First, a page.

1 It is uncertain to what treatise Aristotle refers; in any case it is not extant.

2 See Aristot. Met. 3.1.8-10, Aristot. Met. 3.2.18, 19.

3 Cf. Aristot. Met. 10.4.

4 i.e., Philosophy or Metaphysics.

5 The Pythagoreans.

6 Perhaps Parmenides.

7 The Platonists.

8 Empedocles.

9 For examples of Heraclitus's paradoxes cf. Heraclitus Fr. 36, 57, 59 (Bywater); and for their meaning see Burnet, E.G.P. 80.

10 sc., in logic.

11 Every proof is based upon some hypothesis, to prove which another hypothesis must be assumed, and so on ad infinitum.

12 i.e. the same as "man."

13 Aristot. Met. 4.4.12.

14 i.e., that all appearances and opinions are true.

15 Fr. 1 (Diels).

16 i.e., it will be admitted that in certain cases where an attribute is true of a subject, the negation is not true; and therefore some propositions are indisputable.

17 If our opponent holds that you can only say "A is B and not B," (1) he contradicts every statement that he makes; (2) he must say that what exists does not exist. Therefore nothing exists, and so he himself does not exist; but how can he speak or walk if he does not exist?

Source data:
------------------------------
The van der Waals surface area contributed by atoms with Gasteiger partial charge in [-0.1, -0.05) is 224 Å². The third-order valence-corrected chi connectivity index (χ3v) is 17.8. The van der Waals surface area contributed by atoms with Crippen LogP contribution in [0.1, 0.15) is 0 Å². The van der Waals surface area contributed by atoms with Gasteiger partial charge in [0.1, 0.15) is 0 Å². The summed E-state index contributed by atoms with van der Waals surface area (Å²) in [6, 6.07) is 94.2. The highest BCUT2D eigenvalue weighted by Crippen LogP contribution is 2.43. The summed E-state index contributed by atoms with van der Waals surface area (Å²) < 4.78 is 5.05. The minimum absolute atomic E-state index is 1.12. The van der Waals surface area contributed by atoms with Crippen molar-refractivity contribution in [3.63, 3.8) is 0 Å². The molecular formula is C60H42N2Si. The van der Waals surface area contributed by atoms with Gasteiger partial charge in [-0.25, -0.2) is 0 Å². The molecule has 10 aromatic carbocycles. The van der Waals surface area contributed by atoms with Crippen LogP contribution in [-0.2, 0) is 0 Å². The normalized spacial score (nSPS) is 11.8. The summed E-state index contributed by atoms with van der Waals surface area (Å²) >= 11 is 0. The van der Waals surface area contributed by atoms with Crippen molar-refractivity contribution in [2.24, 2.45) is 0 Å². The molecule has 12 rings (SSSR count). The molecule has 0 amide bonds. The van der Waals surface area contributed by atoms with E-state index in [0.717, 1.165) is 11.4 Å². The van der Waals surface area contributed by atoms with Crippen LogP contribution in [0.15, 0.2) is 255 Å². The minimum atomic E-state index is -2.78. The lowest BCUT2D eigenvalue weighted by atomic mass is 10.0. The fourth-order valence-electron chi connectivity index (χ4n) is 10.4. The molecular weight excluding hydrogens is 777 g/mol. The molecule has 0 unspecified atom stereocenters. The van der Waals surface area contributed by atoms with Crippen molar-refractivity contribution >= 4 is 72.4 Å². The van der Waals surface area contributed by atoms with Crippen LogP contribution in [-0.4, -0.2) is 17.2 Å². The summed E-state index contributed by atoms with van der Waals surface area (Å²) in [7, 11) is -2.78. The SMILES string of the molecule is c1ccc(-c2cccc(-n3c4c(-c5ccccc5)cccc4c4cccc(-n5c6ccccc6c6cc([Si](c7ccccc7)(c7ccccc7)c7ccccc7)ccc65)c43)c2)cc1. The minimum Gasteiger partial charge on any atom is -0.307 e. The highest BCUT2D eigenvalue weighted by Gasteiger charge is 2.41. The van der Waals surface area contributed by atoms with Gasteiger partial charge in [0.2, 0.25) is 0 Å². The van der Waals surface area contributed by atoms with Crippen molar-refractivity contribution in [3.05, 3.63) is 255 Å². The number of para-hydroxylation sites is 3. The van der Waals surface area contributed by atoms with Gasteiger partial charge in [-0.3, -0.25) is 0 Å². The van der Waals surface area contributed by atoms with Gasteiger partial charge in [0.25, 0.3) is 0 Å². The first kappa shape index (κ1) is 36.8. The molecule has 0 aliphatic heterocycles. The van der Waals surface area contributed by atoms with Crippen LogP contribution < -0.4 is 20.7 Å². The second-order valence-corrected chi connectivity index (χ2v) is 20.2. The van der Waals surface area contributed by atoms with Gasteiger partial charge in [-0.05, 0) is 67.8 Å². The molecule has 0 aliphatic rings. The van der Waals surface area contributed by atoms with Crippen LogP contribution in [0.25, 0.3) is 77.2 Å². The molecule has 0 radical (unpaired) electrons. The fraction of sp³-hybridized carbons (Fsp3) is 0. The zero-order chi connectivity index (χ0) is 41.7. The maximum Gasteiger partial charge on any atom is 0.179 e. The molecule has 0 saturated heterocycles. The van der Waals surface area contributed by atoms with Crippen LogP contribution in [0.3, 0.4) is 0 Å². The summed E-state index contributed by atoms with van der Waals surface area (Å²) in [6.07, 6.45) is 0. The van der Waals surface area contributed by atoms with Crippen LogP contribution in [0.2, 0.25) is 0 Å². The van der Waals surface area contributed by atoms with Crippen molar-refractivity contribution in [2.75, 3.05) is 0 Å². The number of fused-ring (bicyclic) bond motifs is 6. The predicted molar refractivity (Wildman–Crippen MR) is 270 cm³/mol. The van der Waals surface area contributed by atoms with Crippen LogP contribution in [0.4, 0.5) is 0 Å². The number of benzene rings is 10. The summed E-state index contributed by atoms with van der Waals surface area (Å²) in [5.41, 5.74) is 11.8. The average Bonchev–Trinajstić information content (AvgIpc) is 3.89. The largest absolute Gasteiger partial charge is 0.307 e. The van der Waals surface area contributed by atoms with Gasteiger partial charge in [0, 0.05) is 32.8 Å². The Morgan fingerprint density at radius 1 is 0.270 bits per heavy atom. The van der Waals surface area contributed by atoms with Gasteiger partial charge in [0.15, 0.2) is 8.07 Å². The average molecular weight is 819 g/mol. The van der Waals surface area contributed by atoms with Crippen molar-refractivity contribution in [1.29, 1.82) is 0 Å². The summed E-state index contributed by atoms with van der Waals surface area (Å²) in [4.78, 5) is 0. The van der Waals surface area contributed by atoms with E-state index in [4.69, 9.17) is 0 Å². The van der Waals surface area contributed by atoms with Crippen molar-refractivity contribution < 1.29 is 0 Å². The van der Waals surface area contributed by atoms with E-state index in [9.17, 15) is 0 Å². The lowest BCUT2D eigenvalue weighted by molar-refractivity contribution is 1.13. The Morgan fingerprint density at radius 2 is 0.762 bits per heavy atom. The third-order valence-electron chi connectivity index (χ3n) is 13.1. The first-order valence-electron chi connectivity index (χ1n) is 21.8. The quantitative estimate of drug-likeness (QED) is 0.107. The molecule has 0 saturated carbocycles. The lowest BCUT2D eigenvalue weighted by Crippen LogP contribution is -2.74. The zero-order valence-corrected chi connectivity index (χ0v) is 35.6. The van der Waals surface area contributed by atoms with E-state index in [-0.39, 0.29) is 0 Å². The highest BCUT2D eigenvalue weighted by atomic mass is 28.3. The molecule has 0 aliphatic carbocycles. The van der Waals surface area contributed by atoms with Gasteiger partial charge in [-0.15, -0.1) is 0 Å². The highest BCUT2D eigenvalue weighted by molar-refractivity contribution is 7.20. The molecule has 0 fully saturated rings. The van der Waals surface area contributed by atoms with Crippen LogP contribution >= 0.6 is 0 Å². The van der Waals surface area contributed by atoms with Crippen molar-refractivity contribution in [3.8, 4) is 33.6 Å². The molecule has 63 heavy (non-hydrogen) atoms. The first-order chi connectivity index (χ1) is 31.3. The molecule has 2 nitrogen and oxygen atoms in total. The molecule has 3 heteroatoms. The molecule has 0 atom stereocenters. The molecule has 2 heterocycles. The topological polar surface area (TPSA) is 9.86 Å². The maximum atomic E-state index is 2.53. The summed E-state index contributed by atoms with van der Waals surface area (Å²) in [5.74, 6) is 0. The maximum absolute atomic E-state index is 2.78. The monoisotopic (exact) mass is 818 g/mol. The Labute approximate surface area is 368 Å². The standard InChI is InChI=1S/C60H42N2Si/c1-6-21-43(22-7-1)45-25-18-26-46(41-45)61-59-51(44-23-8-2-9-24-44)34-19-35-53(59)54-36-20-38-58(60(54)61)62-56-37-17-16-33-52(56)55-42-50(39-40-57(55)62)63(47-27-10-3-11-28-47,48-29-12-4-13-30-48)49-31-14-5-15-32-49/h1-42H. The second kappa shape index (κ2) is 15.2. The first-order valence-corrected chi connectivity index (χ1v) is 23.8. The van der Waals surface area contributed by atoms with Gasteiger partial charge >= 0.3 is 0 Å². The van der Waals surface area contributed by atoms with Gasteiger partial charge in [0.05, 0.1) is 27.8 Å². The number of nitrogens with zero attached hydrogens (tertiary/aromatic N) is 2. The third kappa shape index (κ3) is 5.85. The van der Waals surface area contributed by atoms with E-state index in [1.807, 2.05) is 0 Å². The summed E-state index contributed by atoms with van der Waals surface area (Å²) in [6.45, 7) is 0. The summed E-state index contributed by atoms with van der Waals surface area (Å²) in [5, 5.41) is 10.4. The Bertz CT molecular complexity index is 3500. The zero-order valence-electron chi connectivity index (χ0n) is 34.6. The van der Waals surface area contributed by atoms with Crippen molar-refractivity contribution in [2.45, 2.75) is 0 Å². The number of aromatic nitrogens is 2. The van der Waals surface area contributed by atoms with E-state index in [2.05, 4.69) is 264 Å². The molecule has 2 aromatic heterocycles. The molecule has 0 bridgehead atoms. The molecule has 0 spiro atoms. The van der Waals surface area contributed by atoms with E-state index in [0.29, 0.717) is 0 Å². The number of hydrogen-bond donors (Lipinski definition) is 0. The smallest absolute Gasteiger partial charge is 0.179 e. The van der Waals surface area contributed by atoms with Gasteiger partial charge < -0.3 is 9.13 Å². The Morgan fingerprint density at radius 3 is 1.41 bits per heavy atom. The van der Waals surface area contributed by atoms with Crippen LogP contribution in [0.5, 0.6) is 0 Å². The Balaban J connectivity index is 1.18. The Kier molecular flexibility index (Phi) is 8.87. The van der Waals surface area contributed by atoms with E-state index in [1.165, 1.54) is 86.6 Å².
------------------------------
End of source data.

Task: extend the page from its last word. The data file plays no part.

18 Aristot. Met. 4.4.27.

19 If everything is both so and not so, nothing has any definite nature.

20 Cf. Aristot. Met. 4.4.28.

21 Cf. Aristot. Met. 1.4.9.

22 Cf. Ritter and Preller, 204.

23 Empedocles Fr. 106.

24 Empedocles Fr. 108.

25 Empedocles Fr. 16; quoted also (in a slightly different form; see critical notes) by Theophrastus, De Sensu 3.

26 The only passage in our text of Homer to which this reference could apply isHom. Il. 23.698; but there the subject is Euryalus, not Hector.

27 Cf. Leutsch and Schneidewin, Paroemiographi Graeci, 2.677.

28 Aristot. Met. 4.4.28.

29 Fl. early 5th century; held views partly Pythagorean, partly Heraclitean.

30 Heraclitus Fr. 41 (Bywater).

31 Aristot. Met. 4.5.7.

32 A concert-hall (used also for other purposes) built by Pericles. It lay to the south-east of the Acropolis.

33 Plat. Theaet. 171e, 178cff..